On the more academic side of things, the annual conference of the John Whitmer Historical Association kicked things off this weekend in Lamoni, Iowa. Check out the twitter feed for JI Ben’s tweets on the conference. The feed also confirms rumors that LDS Church Historian Steven E. Snow is in attendance. BYU’s L. Tom Perry Special Collections has advertised a position for Curator of 19th and 20th Century Mormon and Western Americana Books. Also, the Mormon Texts Project announced that five historical Mormon e-books have been added to Project Gutenberg. If you’re in the Logan area next week, come hear venerable historian Ron Walker speak on Brigham Young and the Utah War at the 20th Annual Arrington Lecture.
Elder Snow and other Church History Department officials spoke at a press conference recently that provided details on the Church History Museum’s permanent exhibit renovation, “The Heavens Are Opened,” scheduled to open October 2015. As several media outlets noted, the new exhibit will augment the museum’s artifact collection with technology to enhance the story of the early Restoration (1820-1846). These newspaper articles interpret the new exhibit within the church’s recent efforts to approach its history with transparency (with the Joseph Smith Papers and the Gospel Topics essays as the most notable examples), as the exhibit will attempt to tackle difficult historical issues, such as multiple accounts of the First Vision, seer stones and Book of Mormon translation, and Nauvoo polygamy.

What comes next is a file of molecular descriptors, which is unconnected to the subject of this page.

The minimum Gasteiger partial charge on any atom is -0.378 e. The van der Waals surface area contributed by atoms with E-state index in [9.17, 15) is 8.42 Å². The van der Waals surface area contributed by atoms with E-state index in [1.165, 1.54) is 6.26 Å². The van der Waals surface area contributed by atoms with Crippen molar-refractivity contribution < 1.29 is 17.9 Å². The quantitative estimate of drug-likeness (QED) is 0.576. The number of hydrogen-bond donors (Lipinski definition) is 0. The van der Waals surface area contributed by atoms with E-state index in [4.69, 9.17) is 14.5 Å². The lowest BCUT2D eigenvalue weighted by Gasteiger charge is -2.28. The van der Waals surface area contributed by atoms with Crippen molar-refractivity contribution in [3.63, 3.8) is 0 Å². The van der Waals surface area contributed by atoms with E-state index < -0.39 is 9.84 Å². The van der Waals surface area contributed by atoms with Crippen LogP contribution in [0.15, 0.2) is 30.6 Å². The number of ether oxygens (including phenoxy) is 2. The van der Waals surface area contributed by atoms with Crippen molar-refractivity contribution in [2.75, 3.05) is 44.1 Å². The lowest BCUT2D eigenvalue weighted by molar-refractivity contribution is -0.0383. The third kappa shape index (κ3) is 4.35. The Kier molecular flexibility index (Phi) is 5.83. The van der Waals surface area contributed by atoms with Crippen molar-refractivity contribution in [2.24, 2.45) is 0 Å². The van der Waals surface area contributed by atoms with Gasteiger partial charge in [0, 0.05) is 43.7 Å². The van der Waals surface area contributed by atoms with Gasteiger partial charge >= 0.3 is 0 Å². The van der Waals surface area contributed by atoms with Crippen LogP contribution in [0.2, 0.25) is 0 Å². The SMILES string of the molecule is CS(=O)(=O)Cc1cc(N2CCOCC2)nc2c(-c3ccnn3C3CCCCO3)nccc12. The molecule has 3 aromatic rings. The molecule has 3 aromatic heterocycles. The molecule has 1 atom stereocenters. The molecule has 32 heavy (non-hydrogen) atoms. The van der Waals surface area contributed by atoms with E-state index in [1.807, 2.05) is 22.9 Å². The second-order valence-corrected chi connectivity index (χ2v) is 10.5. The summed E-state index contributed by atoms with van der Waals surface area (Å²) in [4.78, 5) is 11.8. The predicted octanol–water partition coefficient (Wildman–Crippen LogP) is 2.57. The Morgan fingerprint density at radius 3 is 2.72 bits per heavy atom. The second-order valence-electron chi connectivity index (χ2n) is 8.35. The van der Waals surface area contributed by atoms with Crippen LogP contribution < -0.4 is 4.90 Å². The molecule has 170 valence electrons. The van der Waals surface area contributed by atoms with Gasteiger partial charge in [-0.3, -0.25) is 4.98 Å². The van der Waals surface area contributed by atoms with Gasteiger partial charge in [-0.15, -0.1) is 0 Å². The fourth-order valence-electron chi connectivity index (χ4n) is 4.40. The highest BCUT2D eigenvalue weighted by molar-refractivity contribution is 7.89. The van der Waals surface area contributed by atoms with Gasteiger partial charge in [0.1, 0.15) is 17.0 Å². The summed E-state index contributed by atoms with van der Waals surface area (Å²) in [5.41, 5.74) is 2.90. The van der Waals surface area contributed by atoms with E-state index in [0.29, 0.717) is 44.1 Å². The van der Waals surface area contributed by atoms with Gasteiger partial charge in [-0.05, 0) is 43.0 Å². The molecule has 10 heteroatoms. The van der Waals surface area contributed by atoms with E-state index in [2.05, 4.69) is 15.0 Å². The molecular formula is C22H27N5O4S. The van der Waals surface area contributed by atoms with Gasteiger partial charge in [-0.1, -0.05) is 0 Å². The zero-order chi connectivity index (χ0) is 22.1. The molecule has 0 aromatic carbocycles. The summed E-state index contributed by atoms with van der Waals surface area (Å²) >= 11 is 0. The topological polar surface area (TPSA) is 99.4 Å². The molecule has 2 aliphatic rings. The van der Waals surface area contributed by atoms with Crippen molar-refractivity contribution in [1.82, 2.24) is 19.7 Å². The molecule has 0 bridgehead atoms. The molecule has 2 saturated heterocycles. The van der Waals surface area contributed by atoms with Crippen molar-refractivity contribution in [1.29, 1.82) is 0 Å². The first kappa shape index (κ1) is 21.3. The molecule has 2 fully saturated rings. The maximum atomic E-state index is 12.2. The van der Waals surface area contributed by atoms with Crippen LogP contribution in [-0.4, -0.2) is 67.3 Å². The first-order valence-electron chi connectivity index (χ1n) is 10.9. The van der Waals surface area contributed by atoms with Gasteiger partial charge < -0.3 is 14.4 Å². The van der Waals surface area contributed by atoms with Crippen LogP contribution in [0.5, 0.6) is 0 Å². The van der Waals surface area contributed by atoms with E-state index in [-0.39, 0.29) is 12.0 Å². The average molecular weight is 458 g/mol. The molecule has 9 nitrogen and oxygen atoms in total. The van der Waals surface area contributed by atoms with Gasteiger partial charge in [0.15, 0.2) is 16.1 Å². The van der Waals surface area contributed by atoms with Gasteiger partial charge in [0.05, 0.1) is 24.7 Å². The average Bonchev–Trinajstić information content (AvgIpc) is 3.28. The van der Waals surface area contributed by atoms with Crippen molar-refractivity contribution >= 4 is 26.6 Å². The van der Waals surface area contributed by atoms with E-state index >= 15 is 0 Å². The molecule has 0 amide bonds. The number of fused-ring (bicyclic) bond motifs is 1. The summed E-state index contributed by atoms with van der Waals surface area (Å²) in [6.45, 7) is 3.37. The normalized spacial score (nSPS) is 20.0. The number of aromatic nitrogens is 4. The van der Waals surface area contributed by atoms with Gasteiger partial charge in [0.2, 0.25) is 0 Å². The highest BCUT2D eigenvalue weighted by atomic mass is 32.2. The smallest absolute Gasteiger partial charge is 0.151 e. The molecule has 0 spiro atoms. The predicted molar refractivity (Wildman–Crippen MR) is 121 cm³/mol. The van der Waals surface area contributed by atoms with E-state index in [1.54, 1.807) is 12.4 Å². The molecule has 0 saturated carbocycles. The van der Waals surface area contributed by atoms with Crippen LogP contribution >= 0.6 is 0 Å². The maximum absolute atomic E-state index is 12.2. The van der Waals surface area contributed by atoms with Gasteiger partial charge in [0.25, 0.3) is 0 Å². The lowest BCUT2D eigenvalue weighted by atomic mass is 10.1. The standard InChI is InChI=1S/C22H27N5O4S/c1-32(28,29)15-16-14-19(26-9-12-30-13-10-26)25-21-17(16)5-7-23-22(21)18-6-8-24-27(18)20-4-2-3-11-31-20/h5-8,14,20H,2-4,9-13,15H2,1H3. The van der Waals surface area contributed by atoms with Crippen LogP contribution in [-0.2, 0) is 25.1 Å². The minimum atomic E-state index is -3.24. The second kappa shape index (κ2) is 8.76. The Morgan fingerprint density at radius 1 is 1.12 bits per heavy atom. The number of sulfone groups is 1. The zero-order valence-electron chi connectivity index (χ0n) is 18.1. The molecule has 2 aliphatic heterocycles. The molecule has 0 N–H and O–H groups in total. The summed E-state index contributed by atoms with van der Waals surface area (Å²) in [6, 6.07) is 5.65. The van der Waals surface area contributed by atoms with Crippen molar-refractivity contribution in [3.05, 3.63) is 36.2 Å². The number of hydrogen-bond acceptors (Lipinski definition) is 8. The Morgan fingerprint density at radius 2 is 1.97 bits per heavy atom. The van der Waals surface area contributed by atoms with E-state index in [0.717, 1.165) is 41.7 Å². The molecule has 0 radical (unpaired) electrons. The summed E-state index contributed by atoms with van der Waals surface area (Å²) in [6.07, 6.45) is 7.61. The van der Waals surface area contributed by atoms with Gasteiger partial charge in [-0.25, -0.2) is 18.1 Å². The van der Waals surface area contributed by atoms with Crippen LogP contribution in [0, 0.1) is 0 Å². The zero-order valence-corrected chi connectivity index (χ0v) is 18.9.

Mormonism in popular media continues to draw attention from commentators. BYU music prof Jeremy Grimshaw provides an extended account of Mormon composers and their attempts to engage audiences beyond Mormonism, from Evan Stephans to Brandon Flowers, and wonders whether we’ve entered a “post-Mormon Moment” or “post-normalcy” (i.e., the long-20th century attempt to mainstream Mormonism) period. Craig Harline writes in the Huffington Post about “Five to Nine Things You Maybe Didn’t Know About Mormon Missionaries.” Also at the HuffPost, Stephen Mansfield promotes his new book on The Mormonizing of America, in which he argues that the “Mormon Machine” (defined as organizational efficiency, Mormon doctrine of progression, and individual initiative) has allowed a relatively small religious group to achieve such prominence in the United States.